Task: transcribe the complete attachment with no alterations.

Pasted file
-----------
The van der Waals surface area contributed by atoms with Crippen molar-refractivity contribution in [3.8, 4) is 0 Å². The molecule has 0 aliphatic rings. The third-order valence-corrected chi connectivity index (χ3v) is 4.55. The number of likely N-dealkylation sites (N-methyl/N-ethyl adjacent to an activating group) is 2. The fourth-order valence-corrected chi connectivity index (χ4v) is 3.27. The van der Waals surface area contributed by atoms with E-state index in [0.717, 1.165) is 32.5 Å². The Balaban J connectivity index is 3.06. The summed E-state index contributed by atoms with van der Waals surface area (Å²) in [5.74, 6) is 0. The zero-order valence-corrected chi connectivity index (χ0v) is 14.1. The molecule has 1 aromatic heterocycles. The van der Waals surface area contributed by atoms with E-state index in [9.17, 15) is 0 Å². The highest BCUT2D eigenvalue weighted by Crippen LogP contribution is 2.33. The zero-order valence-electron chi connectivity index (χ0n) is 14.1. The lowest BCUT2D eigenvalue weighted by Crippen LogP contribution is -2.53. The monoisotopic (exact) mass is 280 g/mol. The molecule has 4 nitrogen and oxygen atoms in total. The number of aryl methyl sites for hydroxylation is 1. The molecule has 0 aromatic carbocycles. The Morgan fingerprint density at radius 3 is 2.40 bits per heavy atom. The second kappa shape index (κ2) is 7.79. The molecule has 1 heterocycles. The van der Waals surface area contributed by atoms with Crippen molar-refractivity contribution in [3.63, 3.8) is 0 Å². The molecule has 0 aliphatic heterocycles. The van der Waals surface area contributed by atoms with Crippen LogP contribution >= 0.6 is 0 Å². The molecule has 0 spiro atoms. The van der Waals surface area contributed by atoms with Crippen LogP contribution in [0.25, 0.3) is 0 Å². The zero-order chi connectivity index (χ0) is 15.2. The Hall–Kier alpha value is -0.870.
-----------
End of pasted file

The van der Waals surface area contributed by atoms with Crippen molar-refractivity contribution in [3.8, 4) is 0 Å². The molecule has 0 aliphatic rings. The third-order valence-corrected chi connectivity index (χ3v) is 4.55. The number of likely N-dealkylation sites (N-methyl/N-ethyl adjacent to an activating group) is 2. The fourth-order valence-corrected chi connectivity index (χ4v) is 3.27. The van der Waals surface area contributed by atoms with E-state index in [0.717, 1.165) is 32.5 Å². The Balaban J connectivity index is 3.06. The summed E-state index contributed by atoms with van der Waals surface area (Å²) in [5.74, 6) is 0. The zero-order valence-corrected chi connectivity index (χ0v) is 14.1. The molecule has 1 aromatic heterocycles. The van der Waals surface area contributed by atoms with E-state index in [9.17, 15) is 0 Å². The highest BCUT2D eigenvalue weighted by Crippen LogP contribution is 2.33. The zero-order valence-electron chi connectivity index (χ0n) is 14.1. The lowest BCUT2D eigenvalue weighted by Crippen LogP contribution is -2.53. The monoisotopic (exact) mass is 280 g/mol. The molecule has 4 nitrogen and oxygen atoms in total. The number of aryl methyl sites for hydroxylation is 1. The molecule has 0 aromatic carbocycles. The Morgan fingerprint density at radius 3 is 2.40 bits per heavy atom. The second kappa shape index (κ2) is 7.79. The molecule has 1 heterocycles. The van der Waals surface area contributed by atoms with Crippen molar-refractivity contribution in [3.63, 3.8) is 0 Å². The molecule has 0 aliphatic heterocycles. The van der Waals surface area contributed by atoms with Crippen LogP contribution >= 0.6 is 0 Å². The molecule has 0 spiro atoms. The van der Waals surface area contributed by atoms with Crippen LogP contribution in [0.25, 0.3) is 0 Å². The zero-order chi connectivity index (χ0) is 15.2. The Hall–Kier alpha value is -0.870.